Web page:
Canon focuses on 4K HDR lenses and tests 8K broadcast chain on rugby
While Canon’s principal focus at NAB 2019 will be on promoting and extending the capabilities of its 4K HDR broadcast lenses, there will be continued speculation and hints of actual news about its plans for the 8K live market.
The company has been teasing an 8K broadcast product since 2015/16 when it debuted a prototype of a Super35 sensor camera body with 8K lens.
It’s since been testing the technology, along with a workflow that includes an 8K HDR display and signal over optical fibre network (both prototype) including at the Bledisloe Cup rugby union match between New Zealand and Australia at the Nissan Stadium in Yokohama City last autumn.
“Sports are definitely driving broadcasters to 4K. Consumers want crystal clarity.”
“It’s a working proof of concept to show that we can do 8K and when the market is ready we’ll have an end to end chain we can bring to market,” says Stephen Hart Dyke, Professional Imaging/B2B product marketing manager, Canon Europe.
Adds Blazej Klacansky, channel development manager, “We have an 8K sensor, we have 8K lenses and we make our own processing chips so image capture is not a problem.
“We know 8K works. On that camera, we output raw 8K 60p via four 6G SDI outputs to four independent recorders. Of course, you don’t need raw. There are other output formats to manage the data better, but this [volume of data] is one challenge the industry needs to overcome.”
The other challenge is the market demand for 8K.
Testing the waters
Even Japan’s NHK is only transmitting limited programming in Super Hi-Vision. 2001: A Space Odyssey, with which it launched a channel last December, was rescanned to suit the format.
Despite this, Canon has already made an 8K lens for the 1.25-inch size of Sony’s UHC-8300’s sensor.
According to Hart Dyke, “Even though 8K isn’t prevalent in EMEA broadcast at present, certainly in other parts of the world 8K is providing a new ability to broadcast production, which is why Canon is already providing 8K lens solutions to meet demand.”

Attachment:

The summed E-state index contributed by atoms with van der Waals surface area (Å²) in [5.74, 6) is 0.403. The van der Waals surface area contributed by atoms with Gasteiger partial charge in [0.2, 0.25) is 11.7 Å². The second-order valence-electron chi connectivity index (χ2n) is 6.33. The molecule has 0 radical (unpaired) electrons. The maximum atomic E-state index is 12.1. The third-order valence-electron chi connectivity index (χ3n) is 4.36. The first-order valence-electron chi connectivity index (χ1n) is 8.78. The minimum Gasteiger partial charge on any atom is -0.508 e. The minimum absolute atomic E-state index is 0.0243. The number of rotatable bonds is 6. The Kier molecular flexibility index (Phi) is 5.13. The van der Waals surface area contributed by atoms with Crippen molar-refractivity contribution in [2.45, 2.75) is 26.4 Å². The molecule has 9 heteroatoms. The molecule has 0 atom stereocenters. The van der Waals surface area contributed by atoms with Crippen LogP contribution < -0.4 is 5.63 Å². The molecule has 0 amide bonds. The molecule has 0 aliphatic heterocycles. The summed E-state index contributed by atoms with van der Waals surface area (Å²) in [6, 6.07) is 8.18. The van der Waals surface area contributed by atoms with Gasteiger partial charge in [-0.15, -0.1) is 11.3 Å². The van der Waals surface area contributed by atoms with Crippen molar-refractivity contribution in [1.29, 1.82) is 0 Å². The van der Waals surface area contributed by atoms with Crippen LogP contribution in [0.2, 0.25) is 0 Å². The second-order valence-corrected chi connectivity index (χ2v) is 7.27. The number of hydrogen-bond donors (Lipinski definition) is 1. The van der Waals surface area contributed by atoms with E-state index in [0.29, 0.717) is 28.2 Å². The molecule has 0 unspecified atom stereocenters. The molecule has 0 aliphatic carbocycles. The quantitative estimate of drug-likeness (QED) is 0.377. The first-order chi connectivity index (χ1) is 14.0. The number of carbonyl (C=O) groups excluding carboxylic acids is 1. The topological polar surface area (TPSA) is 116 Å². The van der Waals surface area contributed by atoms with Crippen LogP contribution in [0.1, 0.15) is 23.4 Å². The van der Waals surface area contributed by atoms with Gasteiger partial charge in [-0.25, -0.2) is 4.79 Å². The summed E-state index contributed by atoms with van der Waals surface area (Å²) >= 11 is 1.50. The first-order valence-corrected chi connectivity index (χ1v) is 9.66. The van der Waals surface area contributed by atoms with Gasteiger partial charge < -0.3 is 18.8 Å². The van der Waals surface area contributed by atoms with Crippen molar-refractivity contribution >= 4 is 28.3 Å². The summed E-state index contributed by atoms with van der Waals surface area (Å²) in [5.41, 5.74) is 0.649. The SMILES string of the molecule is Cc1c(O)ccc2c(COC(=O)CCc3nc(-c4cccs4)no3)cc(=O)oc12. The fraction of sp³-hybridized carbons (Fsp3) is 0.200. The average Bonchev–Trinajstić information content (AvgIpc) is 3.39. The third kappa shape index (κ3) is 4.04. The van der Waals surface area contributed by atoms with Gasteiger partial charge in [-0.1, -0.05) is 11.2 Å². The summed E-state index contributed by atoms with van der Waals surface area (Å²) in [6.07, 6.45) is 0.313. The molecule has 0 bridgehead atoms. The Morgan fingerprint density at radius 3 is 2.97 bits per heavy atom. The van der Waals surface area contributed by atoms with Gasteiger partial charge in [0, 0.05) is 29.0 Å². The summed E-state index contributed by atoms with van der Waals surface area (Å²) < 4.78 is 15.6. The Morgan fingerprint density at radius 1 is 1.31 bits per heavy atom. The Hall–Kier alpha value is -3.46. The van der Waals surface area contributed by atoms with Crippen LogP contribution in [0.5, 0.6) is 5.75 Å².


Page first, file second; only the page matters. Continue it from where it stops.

Canon is clearly intent on building out its own 8K broadcast and cine set and is tapping some of the U$3bn the firm has invested over the past year in R&D to make it happen.
“We know image acquisition works, there are 8K consumer displays entering the market this year. and efficient codecs such as HEVC H.265 for transmission,” stresses Hart Dyke. “What’s more, the chain in between is changing rapidly.”
One of these drivers will be 8K activity around the Tokyo Olympics in 18 months. Fan zones around stadia are being lined up as one application for 8K content.
“For 8K you would need a higher spec lens design in the centre of 12K, 14K even 16K depending on the category of the lens you require.”
Canon itself has tested wide-angle video captured using an 8K camera and a fisheye lens at the Bledisloe Cup.
The output was transmitted from the stadium, converted in real time for wide-angle projection using multiple 4K projectors and viewed live at Canon’s Tokyo HQ.
Canon cooperated with partner companies to produce three-dimensional sound overlaid on the pictures and has plans to develop this technology for immersive sports viewing applications.
However, developing an 8K lens for sports is technically more challenging than that for cinema.
“In the cinema world you have more artistic expression and the lens can have various faults which lend the image distinct characteristics but for sports, you need a best in class image,” says Klacansky.
Leaving aside trying to make an 8K 2/3 chip camera chain (which no manufacturer has cracked), one of the keys is to achieve a consistent resolution all the way around the frame, not just as its centre which is why all lenses outperform the nominal peak resolution of the sensor.
“You naturally lose some of the light through the optics and in addition lenses are naturally spherical and will deliver a higher sharpness at the centre than at the edge,” says Klacansky.